Love can be complicated work. In a world of conflict and confusion, a bishop must sometimes correct and admonish. As Augustine once said, “If you believe what you like in the Gospels and reject what you don’t like, it’s not the Gospel you believe, but yourself.” So when a bishop speaks uncomfortable truths, he’s doing a very real act of mercy. But the heart of a bishop’s ministry – the joy of it — is nourishing, teaching, guiding and encouraging his people. Having chosen an episcopal motto like Feed my Sheep, Bishop-elect Schlert already clearly knows this.
I started my reflections by mentioning St. Augustine for a reason. Augustine was one of human history’s greatest minds. But he became one of the greatest bishops in Christian history because he lived first and foremost as a father, moved by a father’s love.
He often said that people in his time misunderstood what it meant to be a bishop. Some saw it as a desired honor. Others saw it as simply an administrative task. Others saw it as a step in a successful career. But for Augustine it was a sarcina episcopalis – the burden of being a bishop. He saw himself as a “prisoner in the Lord” because day after day he faced the concerns and problems of others, and never had time to spare for himself.
And isn’t that exactly the experience of a father in a large family?
When Augustine was baptized in A.D. 387, his son Adeodatus – the name means “gift of God” in Latin – was baptized with him. This father and his son were inseparable friends. When Adeodatus died as a teenager, Augustine never lost his trust in God, but he still wept bitterly for months.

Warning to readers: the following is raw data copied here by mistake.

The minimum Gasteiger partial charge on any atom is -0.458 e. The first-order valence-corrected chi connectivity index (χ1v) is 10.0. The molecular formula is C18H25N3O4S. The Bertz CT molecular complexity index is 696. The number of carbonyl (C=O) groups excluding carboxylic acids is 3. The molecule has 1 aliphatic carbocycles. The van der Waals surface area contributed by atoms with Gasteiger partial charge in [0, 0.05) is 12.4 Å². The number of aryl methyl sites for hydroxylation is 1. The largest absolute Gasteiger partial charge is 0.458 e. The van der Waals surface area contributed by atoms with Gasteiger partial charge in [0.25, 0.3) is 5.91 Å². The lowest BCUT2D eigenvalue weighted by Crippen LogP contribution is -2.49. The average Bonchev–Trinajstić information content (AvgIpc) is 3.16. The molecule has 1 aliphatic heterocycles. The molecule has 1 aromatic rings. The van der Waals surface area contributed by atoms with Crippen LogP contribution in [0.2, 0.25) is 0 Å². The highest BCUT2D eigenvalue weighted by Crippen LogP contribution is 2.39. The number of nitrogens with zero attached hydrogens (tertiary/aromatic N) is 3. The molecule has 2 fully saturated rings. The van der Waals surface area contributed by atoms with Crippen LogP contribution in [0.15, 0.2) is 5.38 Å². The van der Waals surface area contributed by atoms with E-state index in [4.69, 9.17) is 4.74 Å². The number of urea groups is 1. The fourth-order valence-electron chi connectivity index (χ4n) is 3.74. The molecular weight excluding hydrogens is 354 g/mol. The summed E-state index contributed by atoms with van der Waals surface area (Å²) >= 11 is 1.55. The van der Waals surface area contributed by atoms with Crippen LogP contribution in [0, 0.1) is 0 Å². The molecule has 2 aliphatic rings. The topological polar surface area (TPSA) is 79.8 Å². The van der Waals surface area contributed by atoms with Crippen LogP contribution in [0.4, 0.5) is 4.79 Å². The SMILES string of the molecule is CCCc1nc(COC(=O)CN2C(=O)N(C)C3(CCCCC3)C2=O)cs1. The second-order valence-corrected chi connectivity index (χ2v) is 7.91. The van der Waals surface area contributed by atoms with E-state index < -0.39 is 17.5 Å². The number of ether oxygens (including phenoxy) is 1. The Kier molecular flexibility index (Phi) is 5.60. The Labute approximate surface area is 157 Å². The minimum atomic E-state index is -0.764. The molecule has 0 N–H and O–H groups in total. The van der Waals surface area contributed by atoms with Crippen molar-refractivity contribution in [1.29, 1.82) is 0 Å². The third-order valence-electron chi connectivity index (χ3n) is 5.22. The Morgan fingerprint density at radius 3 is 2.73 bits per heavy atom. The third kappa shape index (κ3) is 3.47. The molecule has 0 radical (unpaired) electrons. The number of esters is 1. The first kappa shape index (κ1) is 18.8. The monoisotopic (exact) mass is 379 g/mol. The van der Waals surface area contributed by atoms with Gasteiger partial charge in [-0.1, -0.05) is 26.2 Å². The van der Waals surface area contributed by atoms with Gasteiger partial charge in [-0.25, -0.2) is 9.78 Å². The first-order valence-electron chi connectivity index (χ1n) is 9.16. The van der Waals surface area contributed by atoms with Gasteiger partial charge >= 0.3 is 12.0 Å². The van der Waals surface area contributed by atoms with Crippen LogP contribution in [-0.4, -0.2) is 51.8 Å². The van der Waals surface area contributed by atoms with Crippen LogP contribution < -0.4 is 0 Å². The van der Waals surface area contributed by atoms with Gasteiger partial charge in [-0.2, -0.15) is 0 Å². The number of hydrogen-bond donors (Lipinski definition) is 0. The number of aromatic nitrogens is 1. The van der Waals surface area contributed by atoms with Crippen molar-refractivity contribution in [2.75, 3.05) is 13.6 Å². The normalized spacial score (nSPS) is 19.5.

Later in life, in his ministry as a bishop, Augustine never forgot the lessons of a father’s love. He never forgot that his first task was not to be a brilliant intellect, or a marvelous preacher, or a great administrator, or a good fund-raiser – although each of these things has a proper place in the life of a bishop. His first task was to love God as a son, and to love the people of God in his care as a father, with a father’s heart. That kind of love is tireless. It’s all-consuming. And without the grace of God in a man’s life, it’s overwhelming. Only when a man puts himself entirely in the arms of God; only when he abandons himself and his pride completely to God – only then, but truly then, the ministry of bishop is a joy and a liberation.
Augustine once wrote to his people these words: “Believe me, brothers and sisters, that if what I am for you frightens me, what I am with you reassures me. For you I am the bishop; with you I am a Christian.” The purpose of a bishop is to be a father to his people, a brother to his priests and deacons, and a witness of Jesus Christ to world. Augustine once said that any bishop unwilling to preach Jesus Christ zealously and without embarrassment; to defend the Catholic Church with his life; and to suffer for his people without counting the cost, is “a scarecrow standing in a vineyard.” In words that sum up his whole life as a bishop and teacher, he said “it seems to me that one must bring men back . . . to the hope of finding the truth.”
That’s the vocation of a bishop in the Catholic Church. That’s the mandate of every man called to be a successor of the Apostles.
To the family of Bishop-elect Schlert, thank you for the gift of this good man. To Bishop-elect Schlert as a brother in the ministry: Have confidence in the God who calls you to this altar, because he will give you the serenity and strength to do his will. And to all of us in this gathering: Pray for and support your bishop. There’s no greater joy in the life of any bishop than to love as a father, and to be loved by God’s sons and daughters as a father as well.